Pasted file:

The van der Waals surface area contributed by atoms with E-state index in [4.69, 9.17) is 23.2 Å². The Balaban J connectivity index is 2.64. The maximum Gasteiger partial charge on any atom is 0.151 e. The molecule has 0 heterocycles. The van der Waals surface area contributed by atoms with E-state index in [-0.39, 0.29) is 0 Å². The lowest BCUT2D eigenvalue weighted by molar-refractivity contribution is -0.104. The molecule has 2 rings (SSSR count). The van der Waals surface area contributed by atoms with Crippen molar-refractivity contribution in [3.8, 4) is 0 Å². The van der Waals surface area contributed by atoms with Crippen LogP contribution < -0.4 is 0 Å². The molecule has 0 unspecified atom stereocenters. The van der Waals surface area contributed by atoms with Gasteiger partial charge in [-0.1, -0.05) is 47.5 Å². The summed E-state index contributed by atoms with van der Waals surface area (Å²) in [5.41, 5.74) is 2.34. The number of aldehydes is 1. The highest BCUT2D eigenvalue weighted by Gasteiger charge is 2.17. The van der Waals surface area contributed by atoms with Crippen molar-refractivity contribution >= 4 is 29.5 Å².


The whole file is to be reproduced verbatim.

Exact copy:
The van der Waals surface area contributed by atoms with E-state index in [4.69, 9.17) is 23.2 Å². The Balaban J connectivity index is 2.64. The maximum Gasteiger partial charge on any atom is 0.151 e. The molecule has 0 heterocycles. The van der Waals surface area contributed by atoms with E-state index in [-0.39, 0.29) is 0 Å². The lowest BCUT2D eigenvalue weighted by molar-refractivity contribution is -0.104. The molecule has 2 rings (SSSR count). The van der Waals surface area contributed by atoms with Crippen molar-refractivity contribution in [3.8, 4) is 0 Å². The van der Waals surface area contributed by atoms with Crippen LogP contribution < -0.4 is 0 Å². The molecule has 0 unspecified atom stereocenters. The van der Waals surface area contributed by atoms with Gasteiger partial charge in [-0.1, -0.05) is 47.5 Å². The summed E-state index contributed by atoms with van der Waals surface area (Å²) in [5.41, 5.74) is 2.34. The number of aldehydes is 1. The highest BCUT2D eigenvalue weighted by Gasteiger charge is 2.17. The van der Waals surface area contributed by atoms with Crippen molar-refractivity contribution >= 4 is 29.5 Å².